The Apocalypse pages have been updated with new scrapbook photos and cuttings from 1981. (Many thanks to Pub member Katt for sending through additional pictures from the 101 Club in Clapham.) Also uploaded: a live MP3 of 'The Dog Song' by the 'old,' 3-piece Apocalypse from December 1981. Listen to it here and read about it here. We may make a couple more of these early Apocalypse songs available before compiling the 1982 scrapbooks and uploading additional studio recordings from the 'later' years. Enjoy. And feel free to comment on any of this in the Apocalypse thread in The Pub.
No two pedestrian signs in Staines are alike. No, really. Over at flickr.com, Raindog has neatly arranged them to prove as much and he's given them names, too. My fave: Mr. Beergut.
Now I know that barely half the UK populace bothered to vote earlier this month and that most of those did so reluctantly, but is apathy really so widespread that more people can't enter this competition? Or is just that nobody visits Steve Lamacq's Radio 6 message board? The challenge is simple: to review an album in 33 words. The reward is reasonably exciting: become a Critic of The People and appear on the following Friday's Roundtable. Yet only nine people have so far managed to review The Clash, by The Clash. Come on people, it must be the greatest debut album of all time. If you need ideas, you're free to crib them from my book. Excerpts are here. I have, however, already entered with a ludicrously cheeky but highly accurate review.
A more popular thread on Radio 6's Lamacq message board is that for Best Debut Album. (Did we run a similar thread in our Pub? Or was ours just for Top Albums overall?) The lack of Clash reviews above may be explained by the lack of listeners/surfers on this thread who cite the debut Clash album. They're too busy positing The Pixies instead. What's wrong with teens today? Why aren't they wallowing in nostalgia like the rest of us?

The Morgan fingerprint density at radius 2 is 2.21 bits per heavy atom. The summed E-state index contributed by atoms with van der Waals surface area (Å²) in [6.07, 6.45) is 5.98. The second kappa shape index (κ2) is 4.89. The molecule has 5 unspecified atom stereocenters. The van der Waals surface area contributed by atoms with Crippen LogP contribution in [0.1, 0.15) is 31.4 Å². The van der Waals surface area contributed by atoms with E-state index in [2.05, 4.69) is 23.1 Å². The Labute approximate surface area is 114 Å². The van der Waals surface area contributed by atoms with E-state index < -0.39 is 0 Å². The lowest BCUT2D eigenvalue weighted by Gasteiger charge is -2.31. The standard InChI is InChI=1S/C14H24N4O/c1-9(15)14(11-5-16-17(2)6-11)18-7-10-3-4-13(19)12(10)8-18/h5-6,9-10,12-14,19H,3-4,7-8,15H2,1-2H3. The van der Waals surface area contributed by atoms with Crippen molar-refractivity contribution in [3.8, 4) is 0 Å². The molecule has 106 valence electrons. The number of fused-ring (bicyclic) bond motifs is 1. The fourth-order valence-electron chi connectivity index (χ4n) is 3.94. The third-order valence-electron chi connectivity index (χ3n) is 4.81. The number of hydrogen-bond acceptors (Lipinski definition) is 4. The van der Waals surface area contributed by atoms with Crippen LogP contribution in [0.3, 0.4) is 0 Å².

Another Lamacq link. This news item appeared in today's Drowned In Sound. Does it make the Gallaghers scabs?
"In a decision more something than we could possibly comment on, it appears that Radio 1 are planning to combat their potential strike disruptions with an Oasis day. Monday 23rd May will see the corporation's flagship station playing exclusive album tracks and a live set.
Songs from 'Don't Believe The Truth' will be played throughout the day and Noel Gallagher will be doing a sleb chat with Jo Whiley.
Steve Lamacq will finish off the night with a Lamacq Live Special, broadcasting the headline set from the band at London's Clapham Grand."
Cue Tony Page's fave joke:
Q: Is this bus going to Clapham?
A: Only if they perform well.
This is no joke - though it is kind of funny. Marky Ramone played drums for Lisa Marie Presley's outdoor show in downtown Manhattan the other day. Lisa, who has the odd distinction of being both the daughter of The King and the ex-wife of The King Of Pop, sang a rendition of The Ramones' 'Here Today, Gone Tomorrow.'
Does that make Lisa Marie a swinging chick? I don't know, but doing some research the other day I swear it was research I came across the Swingin' Chicks of the Sixties web site. Alongside the obvious Honor Blackman, Twiggy, Sharon Tate, Natalie Wood etc.- I was impressed to see this detailed profile on the delightful Kim Moon.